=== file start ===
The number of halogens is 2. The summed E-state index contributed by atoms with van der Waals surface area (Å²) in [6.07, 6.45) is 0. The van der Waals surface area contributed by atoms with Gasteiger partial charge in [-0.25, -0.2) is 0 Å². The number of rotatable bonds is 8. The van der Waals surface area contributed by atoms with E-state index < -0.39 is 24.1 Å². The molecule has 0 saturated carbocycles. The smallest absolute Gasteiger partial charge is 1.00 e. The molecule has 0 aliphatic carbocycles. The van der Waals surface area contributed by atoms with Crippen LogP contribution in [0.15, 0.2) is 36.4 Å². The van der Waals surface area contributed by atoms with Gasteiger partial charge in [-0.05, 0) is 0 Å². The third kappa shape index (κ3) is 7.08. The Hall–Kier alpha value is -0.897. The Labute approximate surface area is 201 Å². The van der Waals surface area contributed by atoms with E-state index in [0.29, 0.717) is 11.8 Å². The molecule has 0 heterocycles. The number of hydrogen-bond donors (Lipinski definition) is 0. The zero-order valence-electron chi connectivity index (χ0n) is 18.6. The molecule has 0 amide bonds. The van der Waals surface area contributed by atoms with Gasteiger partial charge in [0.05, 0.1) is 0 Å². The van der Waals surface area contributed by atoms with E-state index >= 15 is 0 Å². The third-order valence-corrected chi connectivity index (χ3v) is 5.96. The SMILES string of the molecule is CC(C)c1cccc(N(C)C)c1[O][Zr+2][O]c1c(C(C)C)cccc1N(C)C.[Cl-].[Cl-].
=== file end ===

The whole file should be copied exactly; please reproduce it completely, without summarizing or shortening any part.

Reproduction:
The number of halogens is 2. The summed E-state index contributed by atoms with van der Waals surface area (Å²) in [6.07, 6.45) is 0. The van der Waals surface area contributed by atoms with Gasteiger partial charge in [-0.25, -0.2) is 0 Å². The number of rotatable bonds is 8. The van der Waals surface area contributed by atoms with E-state index < -0.39 is 24.1 Å². The molecule has 0 saturated carbocycles. The smallest absolute Gasteiger partial charge is 1.00 e. The molecule has 0 aliphatic carbocycles. The van der Waals surface area contributed by atoms with Crippen LogP contribution in [0.15, 0.2) is 36.4 Å². The van der Waals surface area contributed by atoms with Gasteiger partial charge in [-0.05, 0) is 0 Å². The third kappa shape index (κ3) is 7.08. The Hall–Kier alpha value is -0.897. The Labute approximate surface area is 201 Å². The van der Waals surface area contributed by atoms with E-state index in [0.29, 0.717) is 11.8 Å². The molecule has 0 heterocycles. The number of hydrogen-bond donors (Lipinski definition) is 0. The zero-order valence-electron chi connectivity index (χ0n) is 18.6. The molecule has 0 amide bonds. The van der Waals surface area contributed by atoms with Gasteiger partial charge in [0.05, 0.1) is 0 Å². The van der Waals surface area contributed by atoms with E-state index >= 15 is 0 Å². The third-order valence-corrected chi connectivity index (χ3v) is 5.96. The SMILES string of the molecule is CC(C)c1cccc(N(C)C)c1[O][Zr+2][O]c1c(C(C)C)cccc1N(C)C.[Cl-].[Cl-].